Fortnightly Review: Diagnosis and management of Clostridium difficile infectionBMJ 1995; 310 doi: http://dx.doi.org/10.1136/bmj.310.6991.1375 (Published 27 May 1995) Cite this as: BMJ 1995;310:1375
- Correspondence to: Professor Tabaqchali.
Clostridium difficile is a major nosocomial pathogen causing illness ranging from antibiotic associated diarrhoea to antibiotic associated colitis and pseudomembranous colitis
Antibiotic treatment is an important predisposing factor to C difficile associated disease, and elderly patients and those with serious underlying disease are especially at risk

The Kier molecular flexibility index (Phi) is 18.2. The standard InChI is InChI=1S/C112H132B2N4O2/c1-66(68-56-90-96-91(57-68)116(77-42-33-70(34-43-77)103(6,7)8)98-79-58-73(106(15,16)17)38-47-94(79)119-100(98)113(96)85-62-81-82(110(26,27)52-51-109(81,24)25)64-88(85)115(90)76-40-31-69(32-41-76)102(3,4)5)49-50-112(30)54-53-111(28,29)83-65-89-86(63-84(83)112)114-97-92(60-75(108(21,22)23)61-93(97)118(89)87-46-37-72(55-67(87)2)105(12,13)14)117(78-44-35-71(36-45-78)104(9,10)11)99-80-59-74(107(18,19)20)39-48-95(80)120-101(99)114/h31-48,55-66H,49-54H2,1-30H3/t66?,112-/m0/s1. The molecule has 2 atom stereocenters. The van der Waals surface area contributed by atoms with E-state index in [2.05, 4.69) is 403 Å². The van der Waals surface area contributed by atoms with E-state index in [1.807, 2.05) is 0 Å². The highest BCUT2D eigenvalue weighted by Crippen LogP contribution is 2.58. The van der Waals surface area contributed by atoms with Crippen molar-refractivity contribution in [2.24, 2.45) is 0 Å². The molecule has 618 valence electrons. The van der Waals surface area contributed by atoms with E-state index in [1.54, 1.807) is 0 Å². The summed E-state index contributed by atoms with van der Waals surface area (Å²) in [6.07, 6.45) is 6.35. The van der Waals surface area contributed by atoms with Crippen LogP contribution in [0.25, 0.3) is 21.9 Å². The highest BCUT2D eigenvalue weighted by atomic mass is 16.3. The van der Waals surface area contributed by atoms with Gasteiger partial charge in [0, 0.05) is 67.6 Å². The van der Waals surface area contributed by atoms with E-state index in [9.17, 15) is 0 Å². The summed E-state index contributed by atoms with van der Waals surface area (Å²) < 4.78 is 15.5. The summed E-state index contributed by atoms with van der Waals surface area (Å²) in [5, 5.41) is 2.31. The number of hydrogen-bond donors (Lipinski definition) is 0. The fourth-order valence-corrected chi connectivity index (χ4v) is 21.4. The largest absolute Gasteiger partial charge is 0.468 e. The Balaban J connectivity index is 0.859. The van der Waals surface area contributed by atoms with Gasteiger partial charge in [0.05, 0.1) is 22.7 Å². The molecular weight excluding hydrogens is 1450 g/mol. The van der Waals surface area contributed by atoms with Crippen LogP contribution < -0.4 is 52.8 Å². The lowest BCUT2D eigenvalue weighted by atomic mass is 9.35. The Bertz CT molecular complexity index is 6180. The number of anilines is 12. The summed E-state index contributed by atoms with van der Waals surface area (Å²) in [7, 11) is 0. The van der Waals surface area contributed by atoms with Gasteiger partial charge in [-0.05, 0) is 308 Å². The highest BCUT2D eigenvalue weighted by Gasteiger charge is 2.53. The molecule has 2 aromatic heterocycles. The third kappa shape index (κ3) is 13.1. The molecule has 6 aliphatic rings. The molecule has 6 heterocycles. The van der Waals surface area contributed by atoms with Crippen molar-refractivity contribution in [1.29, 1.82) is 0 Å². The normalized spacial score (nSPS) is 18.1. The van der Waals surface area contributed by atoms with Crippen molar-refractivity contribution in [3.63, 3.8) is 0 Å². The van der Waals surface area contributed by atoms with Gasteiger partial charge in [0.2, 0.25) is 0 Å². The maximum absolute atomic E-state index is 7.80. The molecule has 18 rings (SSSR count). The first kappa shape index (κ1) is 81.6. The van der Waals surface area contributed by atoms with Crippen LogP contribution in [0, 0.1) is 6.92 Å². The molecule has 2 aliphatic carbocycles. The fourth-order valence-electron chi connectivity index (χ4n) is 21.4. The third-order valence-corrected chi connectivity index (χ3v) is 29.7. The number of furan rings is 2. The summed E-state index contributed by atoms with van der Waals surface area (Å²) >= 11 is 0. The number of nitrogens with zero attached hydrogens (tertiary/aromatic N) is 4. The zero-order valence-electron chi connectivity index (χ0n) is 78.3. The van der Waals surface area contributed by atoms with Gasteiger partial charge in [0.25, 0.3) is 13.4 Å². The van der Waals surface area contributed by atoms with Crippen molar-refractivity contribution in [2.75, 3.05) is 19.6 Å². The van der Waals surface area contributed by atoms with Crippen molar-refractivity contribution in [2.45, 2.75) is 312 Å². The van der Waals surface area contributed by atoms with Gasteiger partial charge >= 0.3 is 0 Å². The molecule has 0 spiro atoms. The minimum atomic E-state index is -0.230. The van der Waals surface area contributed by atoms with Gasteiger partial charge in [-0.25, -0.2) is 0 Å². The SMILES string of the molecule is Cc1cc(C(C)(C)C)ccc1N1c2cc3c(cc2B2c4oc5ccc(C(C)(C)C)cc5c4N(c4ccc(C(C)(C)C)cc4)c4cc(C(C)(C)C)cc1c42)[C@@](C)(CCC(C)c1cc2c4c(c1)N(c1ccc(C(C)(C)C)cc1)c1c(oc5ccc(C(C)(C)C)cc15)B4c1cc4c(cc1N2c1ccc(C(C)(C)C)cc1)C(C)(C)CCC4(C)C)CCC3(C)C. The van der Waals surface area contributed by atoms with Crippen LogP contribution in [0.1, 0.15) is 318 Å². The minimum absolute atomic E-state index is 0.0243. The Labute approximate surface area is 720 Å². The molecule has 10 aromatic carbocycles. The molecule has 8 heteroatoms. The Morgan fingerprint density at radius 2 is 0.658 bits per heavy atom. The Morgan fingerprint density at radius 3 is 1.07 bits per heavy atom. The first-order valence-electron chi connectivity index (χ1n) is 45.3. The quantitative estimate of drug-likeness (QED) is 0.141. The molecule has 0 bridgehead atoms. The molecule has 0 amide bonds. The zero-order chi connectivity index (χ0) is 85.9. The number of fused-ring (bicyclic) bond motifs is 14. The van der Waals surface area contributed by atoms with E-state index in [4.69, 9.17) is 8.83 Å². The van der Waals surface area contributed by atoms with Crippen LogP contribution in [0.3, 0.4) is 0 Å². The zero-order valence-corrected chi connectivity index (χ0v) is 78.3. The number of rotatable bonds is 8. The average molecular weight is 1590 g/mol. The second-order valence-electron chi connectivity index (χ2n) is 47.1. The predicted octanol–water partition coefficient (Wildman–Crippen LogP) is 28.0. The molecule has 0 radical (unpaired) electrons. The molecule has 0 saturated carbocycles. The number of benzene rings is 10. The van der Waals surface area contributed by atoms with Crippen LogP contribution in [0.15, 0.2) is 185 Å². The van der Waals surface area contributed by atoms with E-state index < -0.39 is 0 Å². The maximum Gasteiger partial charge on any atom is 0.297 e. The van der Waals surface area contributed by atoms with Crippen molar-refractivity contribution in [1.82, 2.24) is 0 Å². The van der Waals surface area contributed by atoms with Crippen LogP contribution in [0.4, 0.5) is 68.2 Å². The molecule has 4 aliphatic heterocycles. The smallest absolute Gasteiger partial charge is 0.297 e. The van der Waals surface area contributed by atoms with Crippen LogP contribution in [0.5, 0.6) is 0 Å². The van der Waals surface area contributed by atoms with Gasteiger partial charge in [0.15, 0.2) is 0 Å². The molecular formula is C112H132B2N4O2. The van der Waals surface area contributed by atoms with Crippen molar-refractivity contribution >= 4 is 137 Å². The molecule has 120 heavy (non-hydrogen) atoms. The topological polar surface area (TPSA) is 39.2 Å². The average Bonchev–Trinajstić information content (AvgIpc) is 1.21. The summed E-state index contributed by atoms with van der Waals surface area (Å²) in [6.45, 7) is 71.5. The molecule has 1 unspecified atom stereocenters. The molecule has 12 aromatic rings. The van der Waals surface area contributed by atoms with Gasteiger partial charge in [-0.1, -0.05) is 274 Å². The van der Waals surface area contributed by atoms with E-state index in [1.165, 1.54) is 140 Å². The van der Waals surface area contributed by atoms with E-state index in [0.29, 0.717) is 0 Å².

C difficile is nosocomially acquired and may cause outbreaks of illness by spreading directly from patient to patient or being acquired from the environment and from healthcare workers
Diagnosis depends on clinical presentation and laboratory investigations (culture of C difficile and demonstration of toxins in stools), while sigmoidoscopy is occasionally helpful
Treatment of C difficile infection should include stopping the implicated antibiotic, rehydration, and oral treatment with metronidazole or vancomycin, while severe complications may require emergency surgical intervention
Control measures include isolation of infected patients, implementation of infection control practices, and introduction of strict antibiotic policies
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